The Aftermath of World War II

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Why was World War II a significant event in human history?

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World War II was an incredibly significant event in human history due to the sheer size and scope of its destruction across Europe, the millions upon millions of people who died from actively fighting in the war and from being murdered through the Holocaust, and how the aftermath of the war led to an increase in America as a militarized, imperialist world power. Over six million people (mostly Jewish) died from the death camps and street executions of the Nazi Party's "final solution" across Europe.

Over sixty million people died from actively fighting the war and from the disease and famine that the war brought across European nations. Some European nations took decades to recover from the war, and further destabilization of Eastern Europe occurred as a result. The United States dropped atomic bombs on the Japanese island cities of Hiroshima and Nagasaki, which killed over 120,000 people and have led to health problems and birth defects to this day from the nuclear fallout. Another result of World War II that is often not talked about is the creation of the colonial Israeli state in 1948. The Israeli government expelled Palestinian people from their homes in 1948, in what is known as "Nakba" or "the catastrophe," which Zionists declared as a move to create a state for Jewish people. Of course, Palestinian people had nothing to do with the horrific genocide against Jewish people during World War II, and yet, they are now facing what some consider a genocide by the Israeli state.

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World War II was significant for a number of reasons, uppermost of which was its explicitly ideological nature. The War wasn't fought, as so many previous conflicts had been, simply on the basis of territorial disputes. Territory was still a factor, of course, but what mattered most of all were the ideological imperatives behind it.

Hitler wanted to create a racial German Empire in Eastern Europe. This was an explicitly ideological aim based upon the notion that the German people were a master race whose destiny lay in conquering and subjugating the supposedly inferior peoples of the East. Hitler understood that this was no ordinary war; this was nothing less than a war of annihilation, in which the stronger race would prevail while the weaker ones went to the wall.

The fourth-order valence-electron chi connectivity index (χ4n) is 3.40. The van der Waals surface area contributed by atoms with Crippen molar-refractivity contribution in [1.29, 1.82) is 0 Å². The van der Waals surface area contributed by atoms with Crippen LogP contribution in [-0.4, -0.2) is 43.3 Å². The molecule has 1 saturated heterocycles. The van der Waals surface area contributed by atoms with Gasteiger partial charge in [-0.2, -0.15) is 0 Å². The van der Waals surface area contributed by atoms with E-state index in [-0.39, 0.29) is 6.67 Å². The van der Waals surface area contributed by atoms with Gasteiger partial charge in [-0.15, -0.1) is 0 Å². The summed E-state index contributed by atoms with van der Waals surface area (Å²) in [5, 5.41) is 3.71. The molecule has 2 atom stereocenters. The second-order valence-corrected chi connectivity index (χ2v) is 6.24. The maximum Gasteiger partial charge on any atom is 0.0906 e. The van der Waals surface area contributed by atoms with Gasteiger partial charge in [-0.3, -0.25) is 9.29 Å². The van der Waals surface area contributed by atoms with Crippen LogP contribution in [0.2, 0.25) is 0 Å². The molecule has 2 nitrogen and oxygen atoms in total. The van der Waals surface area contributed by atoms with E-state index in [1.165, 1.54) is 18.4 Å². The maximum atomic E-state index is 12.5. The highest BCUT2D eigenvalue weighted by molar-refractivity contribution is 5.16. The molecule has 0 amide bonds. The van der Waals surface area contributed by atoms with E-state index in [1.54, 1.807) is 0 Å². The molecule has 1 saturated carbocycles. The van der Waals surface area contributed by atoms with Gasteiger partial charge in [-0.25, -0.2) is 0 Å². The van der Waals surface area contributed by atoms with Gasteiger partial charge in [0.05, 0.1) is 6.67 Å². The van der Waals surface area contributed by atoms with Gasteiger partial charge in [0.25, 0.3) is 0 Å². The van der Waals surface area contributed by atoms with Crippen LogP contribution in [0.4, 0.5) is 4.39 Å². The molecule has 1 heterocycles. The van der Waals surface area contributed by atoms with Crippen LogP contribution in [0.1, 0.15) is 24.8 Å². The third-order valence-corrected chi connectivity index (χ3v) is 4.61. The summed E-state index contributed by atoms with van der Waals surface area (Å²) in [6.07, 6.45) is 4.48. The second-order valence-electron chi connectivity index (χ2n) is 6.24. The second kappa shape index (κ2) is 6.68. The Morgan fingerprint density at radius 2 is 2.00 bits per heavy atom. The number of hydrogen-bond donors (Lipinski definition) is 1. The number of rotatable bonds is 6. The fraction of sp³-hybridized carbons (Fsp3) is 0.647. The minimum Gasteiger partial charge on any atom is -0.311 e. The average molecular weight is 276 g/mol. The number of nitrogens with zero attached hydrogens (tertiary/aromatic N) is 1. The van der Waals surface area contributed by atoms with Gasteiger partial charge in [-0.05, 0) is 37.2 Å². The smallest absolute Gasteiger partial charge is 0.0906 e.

The ideological nature of World War II spilled over into the Cold War, when the liberal democracies of the West, led by the United States, faced off against the Soviet Union and her Communist allies. The numerous localized conflicts that spread across the globe during this period were largely expressions of competing ideologies rather than straightforward clashes between states.

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World War II significantly outranks other wars throughout history in several ways. Geographically the war involved more countries, was fought on more fronts and involved battles in more major oceans than any other war in history. Casualties count over 50 million service members and civilians making it the deadliest war ever fought. 

Socially and politically, the war literally changed the world because it involved so many countries. The United States came into its own as a major power and ended the war as a super power with Russia. European countries lost political strength. 

Technology made enormous strides as the war effort made demands on technology developers. Communication devices advanced as did weaponry and vehicles. Women joined the workforce in significant ways for the first time, as did African Americans, changing the face of businesses. This influx of activity into businesses also helped end the Great Depression in the U.S. 

Lastly, the creation and use of the first Atomic Bombs ushered in a new era of terrifying war time capabilities that had the potential to cause massive casualties and devastation.

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